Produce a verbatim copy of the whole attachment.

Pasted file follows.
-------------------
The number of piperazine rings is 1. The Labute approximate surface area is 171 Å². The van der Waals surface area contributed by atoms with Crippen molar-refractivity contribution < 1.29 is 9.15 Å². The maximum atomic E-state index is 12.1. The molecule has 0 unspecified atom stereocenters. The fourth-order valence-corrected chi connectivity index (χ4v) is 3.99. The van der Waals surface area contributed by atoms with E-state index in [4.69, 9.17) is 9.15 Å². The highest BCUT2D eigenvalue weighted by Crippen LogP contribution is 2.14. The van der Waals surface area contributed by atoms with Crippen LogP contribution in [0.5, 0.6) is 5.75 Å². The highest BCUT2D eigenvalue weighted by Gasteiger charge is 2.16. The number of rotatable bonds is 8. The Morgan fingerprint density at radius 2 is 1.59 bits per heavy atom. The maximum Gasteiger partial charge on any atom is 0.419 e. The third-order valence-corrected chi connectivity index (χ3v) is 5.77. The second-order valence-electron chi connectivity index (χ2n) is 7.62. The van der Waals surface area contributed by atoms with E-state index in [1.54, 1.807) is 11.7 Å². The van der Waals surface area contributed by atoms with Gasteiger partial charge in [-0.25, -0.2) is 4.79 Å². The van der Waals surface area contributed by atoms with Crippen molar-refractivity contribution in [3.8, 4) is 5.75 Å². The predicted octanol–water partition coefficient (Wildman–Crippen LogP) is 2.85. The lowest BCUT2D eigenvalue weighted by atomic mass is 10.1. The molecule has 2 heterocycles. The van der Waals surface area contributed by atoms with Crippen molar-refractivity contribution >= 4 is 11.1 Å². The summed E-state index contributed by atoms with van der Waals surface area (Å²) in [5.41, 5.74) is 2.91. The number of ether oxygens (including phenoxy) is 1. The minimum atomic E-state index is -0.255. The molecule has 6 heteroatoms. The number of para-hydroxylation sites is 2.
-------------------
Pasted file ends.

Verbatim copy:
The number of piperazine rings is 1. The Labute approximate surface area is 171 Å². The van der Waals surface area contributed by atoms with Crippen molar-refractivity contribution < 1.29 is 9.15 Å². The maximum atomic E-state index is 12.1. The molecule has 0 unspecified atom stereocenters. The fourth-order valence-corrected chi connectivity index (χ4v) is 3.99. The van der Waals surface area contributed by atoms with E-state index in [4.69, 9.17) is 9.15 Å². The highest BCUT2D eigenvalue weighted by Crippen LogP contribution is 2.14. The van der Waals surface area contributed by atoms with Crippen LogP contribution in [0.5, 0.6) is 5.75 Å². The highest BCUT2D eigenvalue weighted by Gasteiger charge is 2.16. The number of rotatable bonds is 8. The Morgan fingerprint density at radius 2 is 1.59 bits per heavy atom. The maximum Gasteiger partial charge on any atom is 0.419 e. The third-order valence-corrected chi connectivity index (χ3v) is 5.77. The second-order valence-electron chi connectivity index (χ2n) is 7.62. The van der Waals surface area contributed by atoms with E-state index in [1.54, 1.807) is 11.7 Å². The van der Waals surface area contributed by atoms with Gasteiger partial charge in [-0.25, -0.2) is 4.79 Å². The van der Waals surface area contributed by atoms with Crippen molar-refractivity contribution in [3.8, 4) is 5.75 Å². The predicted octanol–water partition coefficient (Wildman–Crippen LogP) is 2.85. The lowest BCUT2D eigenvalue weighted by atomic mass is 10.1. The molecule has 2 heterocycles. The van der Waals surface area contributed by atoms with Crippen molar-refractivity contribution >= 4 is 11.1 Å². The summed E-state index contributed by atoms with van der Waals surface area (Å²) in [5.41, 5.74) is 2.91. The number of ether oxygens (including phenoxy) is 1. The minimum atomic E-state index is -0.255. The molecule has 6 heteroatoms. The number of para-hydroxylation sites is 2.